Reading a blog post like this one is something we all do multiple times a day. As early as 20 years ago, such a concept was still entirely unknown to the rest of the world. Walter Isaacson’s “The Innovators…” book is a history telling of the players involved from the early days of Ada Lovelace all the way through to Google’s search success.
Here are some of my favorite highlights from the book.
The Martian by Andy Weir is an engineer’s dream story. The story opens with Mark Watney being stranded on Mars after an accident occurs. The book is a collection of his daily logs on the Martian surface, chronicling the measures he takes to stay alive.
Rarely do I read a fiction book so well thought out, I start solving the problems along with the characters. Midway through I was excited because I would see Mark’s solution as one of the possible answers in my head. I also found myself invested in what happens to Mark. He is a likeable guy and, at least for me, easily relatable.
One cliché I didn’t care for was the “evil” mission control characters. NASA has struck me as an organization that is pretty level-headed, with most of its decision makers have some engineering background. A few times it seems mission control has lost their mind–like you see in poorly written movies.
That flaw is pretty minor, though, especially compared to the quality of the overall writing.
If you are someone who has a passion for space exploration, interest in going to Mars, and an engineer: The Martian by Andy Weir is a must-read.
A couple of weeks ago I was invited to join The Engineering Commons podcast to talk about capacitors on episode 93. I had been a listener of the podcast because I heard about it in this book. A Whole New Engineer looks at the changes are needed in engineering education. My personal interest was to see if there were elements I could apply to the AddOhms Electronics Tutorials I create. Like all aspects of our lives, evoluation is occuring and educaiton is no different. On top of that, traditional education techniques rarely prepare students for live after school.
The traditional weed-out lecture courses and stand-alone research projects are a thing of the past.
The stories about Olin College of Engineering were eye opening. Thinking back to my time at Purdue, I wished I could have been at the foundation of a new curriculum (though, I’m glad I had the one I did.) My eye opener with the Olin example is how it is analogous to the “real world.” Traditional engineering education silos instructor from the student, in much the same way large corporations silo work functions. The idea of breaking down those silos between Instructor (manager) and Student (employee) to achieve an overall goal is very progressive and based on the research provided, rewarding.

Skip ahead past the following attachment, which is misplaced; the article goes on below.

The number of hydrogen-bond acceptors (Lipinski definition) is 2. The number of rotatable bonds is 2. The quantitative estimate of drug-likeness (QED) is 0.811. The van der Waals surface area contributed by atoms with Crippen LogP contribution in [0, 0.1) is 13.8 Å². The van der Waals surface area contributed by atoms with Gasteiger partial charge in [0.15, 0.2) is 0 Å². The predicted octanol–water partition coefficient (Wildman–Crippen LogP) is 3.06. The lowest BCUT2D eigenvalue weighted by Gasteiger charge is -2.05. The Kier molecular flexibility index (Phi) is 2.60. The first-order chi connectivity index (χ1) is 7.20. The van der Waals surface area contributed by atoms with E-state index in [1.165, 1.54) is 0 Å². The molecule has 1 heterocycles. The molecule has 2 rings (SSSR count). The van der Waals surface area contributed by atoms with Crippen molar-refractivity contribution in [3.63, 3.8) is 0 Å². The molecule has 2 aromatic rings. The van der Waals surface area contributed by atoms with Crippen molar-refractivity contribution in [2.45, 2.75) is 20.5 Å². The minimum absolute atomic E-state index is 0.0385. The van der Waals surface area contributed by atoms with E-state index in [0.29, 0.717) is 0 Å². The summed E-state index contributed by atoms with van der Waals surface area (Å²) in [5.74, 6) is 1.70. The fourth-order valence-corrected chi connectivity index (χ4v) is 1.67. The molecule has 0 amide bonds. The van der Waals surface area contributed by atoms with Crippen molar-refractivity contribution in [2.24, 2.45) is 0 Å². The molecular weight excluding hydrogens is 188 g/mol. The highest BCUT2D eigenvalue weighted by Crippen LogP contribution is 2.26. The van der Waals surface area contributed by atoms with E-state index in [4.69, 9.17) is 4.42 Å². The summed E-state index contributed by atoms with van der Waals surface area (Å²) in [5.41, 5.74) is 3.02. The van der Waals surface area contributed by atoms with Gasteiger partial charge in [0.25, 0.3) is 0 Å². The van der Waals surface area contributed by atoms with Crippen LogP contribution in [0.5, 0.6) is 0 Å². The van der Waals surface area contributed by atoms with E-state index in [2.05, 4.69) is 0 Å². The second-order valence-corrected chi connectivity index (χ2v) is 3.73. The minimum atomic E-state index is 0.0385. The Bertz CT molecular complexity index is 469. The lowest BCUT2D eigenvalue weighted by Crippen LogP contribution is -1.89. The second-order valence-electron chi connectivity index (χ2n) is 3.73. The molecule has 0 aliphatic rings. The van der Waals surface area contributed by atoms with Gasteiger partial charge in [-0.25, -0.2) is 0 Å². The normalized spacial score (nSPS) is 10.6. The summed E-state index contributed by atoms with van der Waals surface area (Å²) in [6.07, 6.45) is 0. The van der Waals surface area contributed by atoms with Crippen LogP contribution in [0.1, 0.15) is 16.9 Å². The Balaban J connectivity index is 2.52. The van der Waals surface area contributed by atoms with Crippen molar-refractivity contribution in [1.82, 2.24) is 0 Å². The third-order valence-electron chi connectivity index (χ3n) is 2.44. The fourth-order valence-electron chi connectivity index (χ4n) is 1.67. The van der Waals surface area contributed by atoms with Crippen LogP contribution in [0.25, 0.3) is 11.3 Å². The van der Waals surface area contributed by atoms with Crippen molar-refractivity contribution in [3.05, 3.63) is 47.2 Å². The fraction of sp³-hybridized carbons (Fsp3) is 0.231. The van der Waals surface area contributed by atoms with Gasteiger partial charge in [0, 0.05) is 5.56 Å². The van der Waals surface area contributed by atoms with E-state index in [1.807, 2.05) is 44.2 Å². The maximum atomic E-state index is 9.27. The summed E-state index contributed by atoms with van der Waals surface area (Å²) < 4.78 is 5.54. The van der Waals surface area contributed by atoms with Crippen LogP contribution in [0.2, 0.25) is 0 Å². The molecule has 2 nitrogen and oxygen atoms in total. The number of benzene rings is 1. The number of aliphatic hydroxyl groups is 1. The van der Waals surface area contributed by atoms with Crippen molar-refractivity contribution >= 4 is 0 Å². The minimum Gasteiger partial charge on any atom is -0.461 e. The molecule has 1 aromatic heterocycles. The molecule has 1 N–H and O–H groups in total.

Whether you are involved in engineering education or, like me, just have passion for sharing it–I highly recommend this excellent book. Whether if you’re writing tutorials, creating a classroom, putting together a workshop, or even helping out with STEM, there are key tidbits you will pull from this book.
Bill Hammock’s “Engineer Guy” podcast series was one of my first video podcast subscriptions. His explanation videos hit the right balance between “high level’ and “low-level” details in a few short minutes, which was actually an inspiration for the format of AddOhms. With each of his videos, you will learn something and get a few laughs–which is rare for engineering related videos.
His book, with co authors, “Eight Amazing Engineering Stories“, was added to my Kindle App as soon as it became available. The book breaks down everyday objects and technologies down to their science and engineering fundamentals.
Let’s be honest, nothing here is something you can’t find on Wikipedia. However, what you won’t find is the awesome presentation style, a trademark of Hammock.
If you want to know how elements like Silicon, Cesium, and Tungsten have made their way into our lives. Or how Atomic Clocks, Microwaves, and Accelerators work–along with their back story, this book is for you.
Whenever I have a few minutes to fill, I find myself scrolling around the book to pick up new tidbits.
Review Rating: 5/5 LEDs
Overall, I give this effort a 5 LED review. It’s not an expensive buy and deserves a place on any enginerd’s shelf, virtual or otherwise.
Let me start by saying, this book is not for new comers, or (ugh) “newbies”, to electronics. This book is intended for those who have a solid understanding of electrical engineering fundamentals, but want to expand to the next level. Bogatin’s amount of detail is on-par with a textbook but writing style is more casual.
Understanding signal integrity use to be “Black Magic.” It is taught in a language which resembles engineering speak, but sounds like randomly assembled terms purposefully meant to confuse people. Personally, I remember hearing “signal integrity engineers talk” and wondered if they were speaking in code.